The Alaska Retirement Management Board is targeting $560 million in private equity commitments for 2017, up from the $530 million target in 2016, according to materials for its 20 April board meeting.
The $23.8 billion pension fund, which had 8.2 percent of its total assets in private equity at the end of 2016, has slightly increased its commitment pacing plan for this year as part of its plan to reach its 12 percent long-term private equity target allocation in 10 years.
Juneau, Alaska-based ARMB expects to slowly increase its annual commitment target to private equity, reaching $675 million by 2021 and maintaining that level to reach the 12 percent target allocation in 2026.
ARMB, which invests in private equity through an investment committee and external consultants Abbott Capital Management and Pathway Capital Management, ended up making 41 commitments worth $577.7 million – higher than the target – to private equity in 2016.
Although the materials did not specify the likelihood of the pension fund surpassing its target commitment amount again for this year, they did indicate that “fundraising has been relatively stable for the past several years and is expected to continue at roughly the same pace since many firms have been actively returning capital and the investment pace has picked up over the past two years”.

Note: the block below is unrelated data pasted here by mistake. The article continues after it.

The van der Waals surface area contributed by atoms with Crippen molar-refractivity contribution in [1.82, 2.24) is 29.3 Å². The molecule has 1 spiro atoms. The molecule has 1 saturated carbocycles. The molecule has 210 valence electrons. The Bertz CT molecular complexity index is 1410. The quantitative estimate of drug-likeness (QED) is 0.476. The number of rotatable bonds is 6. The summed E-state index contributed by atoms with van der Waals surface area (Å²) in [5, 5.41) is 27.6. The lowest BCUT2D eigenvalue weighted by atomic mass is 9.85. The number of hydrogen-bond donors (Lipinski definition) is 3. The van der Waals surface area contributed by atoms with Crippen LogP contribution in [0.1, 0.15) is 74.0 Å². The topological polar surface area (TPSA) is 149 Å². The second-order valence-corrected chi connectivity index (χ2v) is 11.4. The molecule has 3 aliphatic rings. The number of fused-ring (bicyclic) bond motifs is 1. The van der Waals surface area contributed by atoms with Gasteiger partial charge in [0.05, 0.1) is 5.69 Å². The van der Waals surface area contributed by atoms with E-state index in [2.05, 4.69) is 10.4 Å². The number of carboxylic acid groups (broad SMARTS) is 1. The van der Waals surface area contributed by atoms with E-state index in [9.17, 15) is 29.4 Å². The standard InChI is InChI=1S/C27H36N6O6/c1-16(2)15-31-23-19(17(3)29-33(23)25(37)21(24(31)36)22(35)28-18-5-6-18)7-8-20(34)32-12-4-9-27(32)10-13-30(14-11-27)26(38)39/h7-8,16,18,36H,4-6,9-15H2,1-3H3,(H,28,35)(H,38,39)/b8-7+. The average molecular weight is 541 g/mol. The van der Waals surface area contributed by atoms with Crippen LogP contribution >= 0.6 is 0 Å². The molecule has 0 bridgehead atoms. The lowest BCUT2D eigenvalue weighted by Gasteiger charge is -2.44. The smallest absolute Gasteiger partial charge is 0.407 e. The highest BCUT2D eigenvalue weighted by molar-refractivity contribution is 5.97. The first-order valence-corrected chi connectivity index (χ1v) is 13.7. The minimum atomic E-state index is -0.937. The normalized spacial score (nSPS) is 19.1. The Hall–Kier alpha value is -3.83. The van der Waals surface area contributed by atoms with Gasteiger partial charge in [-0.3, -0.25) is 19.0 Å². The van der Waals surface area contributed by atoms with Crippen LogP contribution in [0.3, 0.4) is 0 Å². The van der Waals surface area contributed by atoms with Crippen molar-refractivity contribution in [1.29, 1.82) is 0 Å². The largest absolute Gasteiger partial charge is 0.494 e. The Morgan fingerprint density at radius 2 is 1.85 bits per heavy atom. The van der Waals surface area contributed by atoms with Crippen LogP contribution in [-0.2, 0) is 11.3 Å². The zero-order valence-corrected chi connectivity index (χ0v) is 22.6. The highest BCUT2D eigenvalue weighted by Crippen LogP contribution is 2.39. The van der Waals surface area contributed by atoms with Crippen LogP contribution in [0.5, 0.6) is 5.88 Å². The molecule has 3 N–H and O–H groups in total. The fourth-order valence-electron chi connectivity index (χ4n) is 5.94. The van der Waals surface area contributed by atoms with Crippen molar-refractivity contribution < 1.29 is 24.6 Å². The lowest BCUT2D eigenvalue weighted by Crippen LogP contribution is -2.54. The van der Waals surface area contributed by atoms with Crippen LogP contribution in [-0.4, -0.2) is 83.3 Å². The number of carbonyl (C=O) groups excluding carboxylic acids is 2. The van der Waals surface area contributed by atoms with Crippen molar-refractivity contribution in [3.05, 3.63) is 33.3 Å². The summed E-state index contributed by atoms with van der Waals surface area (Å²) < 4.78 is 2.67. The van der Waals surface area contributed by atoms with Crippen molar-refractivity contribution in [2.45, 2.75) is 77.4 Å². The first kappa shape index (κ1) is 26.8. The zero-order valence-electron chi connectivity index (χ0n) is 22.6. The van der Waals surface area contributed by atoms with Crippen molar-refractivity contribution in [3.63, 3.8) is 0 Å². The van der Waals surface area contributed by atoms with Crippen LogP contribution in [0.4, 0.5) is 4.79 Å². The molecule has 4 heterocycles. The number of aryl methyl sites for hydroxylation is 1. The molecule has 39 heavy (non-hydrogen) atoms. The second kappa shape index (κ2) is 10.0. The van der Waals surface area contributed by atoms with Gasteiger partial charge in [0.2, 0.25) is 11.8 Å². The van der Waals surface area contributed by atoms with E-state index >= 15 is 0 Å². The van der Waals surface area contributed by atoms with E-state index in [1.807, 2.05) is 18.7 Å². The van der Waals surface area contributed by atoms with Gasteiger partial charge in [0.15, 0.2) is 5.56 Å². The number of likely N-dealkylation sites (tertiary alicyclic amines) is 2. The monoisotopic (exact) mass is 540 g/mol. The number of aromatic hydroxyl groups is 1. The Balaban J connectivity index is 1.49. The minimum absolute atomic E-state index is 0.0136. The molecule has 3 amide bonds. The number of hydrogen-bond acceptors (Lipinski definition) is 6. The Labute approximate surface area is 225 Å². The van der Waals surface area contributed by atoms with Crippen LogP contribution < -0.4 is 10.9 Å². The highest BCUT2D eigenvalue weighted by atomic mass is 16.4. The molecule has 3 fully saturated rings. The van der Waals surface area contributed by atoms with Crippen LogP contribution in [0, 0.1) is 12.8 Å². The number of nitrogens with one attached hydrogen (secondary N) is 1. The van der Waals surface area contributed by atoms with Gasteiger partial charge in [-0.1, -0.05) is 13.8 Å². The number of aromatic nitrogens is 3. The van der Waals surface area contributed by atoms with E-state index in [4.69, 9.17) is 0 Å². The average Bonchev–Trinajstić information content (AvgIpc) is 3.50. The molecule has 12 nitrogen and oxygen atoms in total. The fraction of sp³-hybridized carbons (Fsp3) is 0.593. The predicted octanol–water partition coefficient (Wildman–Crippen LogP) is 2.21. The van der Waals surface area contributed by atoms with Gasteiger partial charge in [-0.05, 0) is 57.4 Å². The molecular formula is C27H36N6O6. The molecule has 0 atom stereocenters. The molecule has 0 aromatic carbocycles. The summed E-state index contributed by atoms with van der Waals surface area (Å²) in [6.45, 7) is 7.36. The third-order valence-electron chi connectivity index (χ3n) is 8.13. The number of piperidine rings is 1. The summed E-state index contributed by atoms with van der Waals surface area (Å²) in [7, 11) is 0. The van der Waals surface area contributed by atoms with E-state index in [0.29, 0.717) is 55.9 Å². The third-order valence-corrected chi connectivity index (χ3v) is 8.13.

The 2016 commitments consisted of 24 percent in venture capital funds, 42 percent in buyout funds and 34 percent in special situations vehicles, the three strategies that make up ARMB’s private equity portfolio. The pension has a target allocation mix of 25 percent in venture, 45 percent in buyout and 30 percent in special situations.
For 2017, ARMB has given Abbott and Pathway each $205 million to commit to private equity on its behalf, and plans to commit $150 million on its own, though the two consultants can commit up to 50 percent more than the allocated amount.
So far this year, ARMB has committed $78 million to nine funds, including Clayton, Dubilier & Rice X, which closed this month on its $9.35 billion hard-cap, and EnCap XI, an energy-focused special situation fund in market with a $6.5 billion target, the materials showed.